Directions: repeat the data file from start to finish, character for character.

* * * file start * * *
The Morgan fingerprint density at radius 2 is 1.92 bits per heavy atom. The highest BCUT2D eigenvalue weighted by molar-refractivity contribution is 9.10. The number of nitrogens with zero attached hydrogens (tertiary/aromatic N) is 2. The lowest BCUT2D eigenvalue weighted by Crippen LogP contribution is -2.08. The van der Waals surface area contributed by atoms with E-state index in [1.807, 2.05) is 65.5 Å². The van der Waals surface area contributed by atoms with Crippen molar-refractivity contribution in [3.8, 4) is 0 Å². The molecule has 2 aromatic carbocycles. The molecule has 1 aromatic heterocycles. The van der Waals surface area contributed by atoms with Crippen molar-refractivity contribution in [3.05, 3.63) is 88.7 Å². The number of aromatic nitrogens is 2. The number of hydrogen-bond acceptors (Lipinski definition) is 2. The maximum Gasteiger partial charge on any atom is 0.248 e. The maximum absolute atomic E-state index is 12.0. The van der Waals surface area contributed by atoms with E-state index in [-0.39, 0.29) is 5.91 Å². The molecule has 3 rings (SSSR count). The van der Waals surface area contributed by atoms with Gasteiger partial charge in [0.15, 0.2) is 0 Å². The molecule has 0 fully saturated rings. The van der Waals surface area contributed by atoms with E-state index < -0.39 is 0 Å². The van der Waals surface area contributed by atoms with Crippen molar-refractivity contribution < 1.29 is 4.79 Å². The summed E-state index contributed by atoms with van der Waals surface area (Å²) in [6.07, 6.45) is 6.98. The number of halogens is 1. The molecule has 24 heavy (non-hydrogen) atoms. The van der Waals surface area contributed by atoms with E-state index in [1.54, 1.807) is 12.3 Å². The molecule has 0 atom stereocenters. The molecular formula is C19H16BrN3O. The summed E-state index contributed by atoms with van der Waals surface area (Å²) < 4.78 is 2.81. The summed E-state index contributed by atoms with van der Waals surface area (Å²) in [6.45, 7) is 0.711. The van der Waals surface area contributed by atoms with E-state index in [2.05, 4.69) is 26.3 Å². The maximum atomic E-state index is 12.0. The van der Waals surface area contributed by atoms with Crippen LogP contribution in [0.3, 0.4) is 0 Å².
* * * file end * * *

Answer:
The Morgan fingerprint density at radius 2 is 1.92 bits per heavy atom. The highest BCUT2D eigenvalue weighted by molar-refractivity contribution is 9.10. The number of nitrogens with zero attached hydrogens (tertiary/aromatic N) is 2. The lowest BCUT2D eigenvalue weighted by Crippen LogP contribution is -2.08. The van der Waals surface area contributed by atoms with E-state index in [1.807, 2.05) is 65.5 Å². The van der Waals surface area contributed by atoms with Crippen molar-refractivity contribution in [3.8, 4) is 0 Å². The molecule has 2 aromatic carbocycles. The molecule has 1 aromatic heterocycles. The van der Waals surface area contributed by atoms with Crippen molar-refractivity contribution in [3.05, 3.63) is 88.7 Å². The number of aromatic nitrogens is 2. The number of hydrogen-bond acceptors (Lipinski definition) is 2. The maximum Gasteiger partial charge on any atom is 0.248 e. The maximum absolute atomic E-state index is 12.0. The van der Waals surface area contributed by atoms with E-state index in [-0.39, 0.29) is 5.91 Å². The molecule has 3 rings (SSSR count). The van der Waals surface area contributed by atoms with Gasteiger partial charge in [0.15, 0.2) is 0 Å². The molecule has 0 fully saturated rings. The van der Waals surface area contributed by atoms with E-state index < -0.39 is 0 Å². The van der Waals surface area contributed by atoms with Crippen molar-refractivity contribution < 1.29 is 4.79 Å². The summed E-state index contributed by atoms with van der Waals surface area (Å²) in [6.07, 6.45) is 6.98. The number of halogens is 1. The molecule has 24 heavy (non-hydrogen) atoms. The van der Waals surface area contributed by atoms with E-state index in [1.54, 1.807) is 12.3 Å². The molecule has 0 atom stereocenters. The molecular formula is C19H16BrN3O. The summed E-state index contributed by atoms with van der Waals surface area (Å²) < 4.78 is 2.81. The summed E-state index contributed by atoms with van der Waals surface area (Å²) in [6.45, 7) is 0.711. The van der Waals surface area contributed by atoms with E-state index in [2.05, 4.69) is 26.3 Å². The maximum atomic E-state index is 12.0. The van der Waals surface area contributed by atoms with Crippen LogP contribution in [0.3, 0.4) is 0 Å².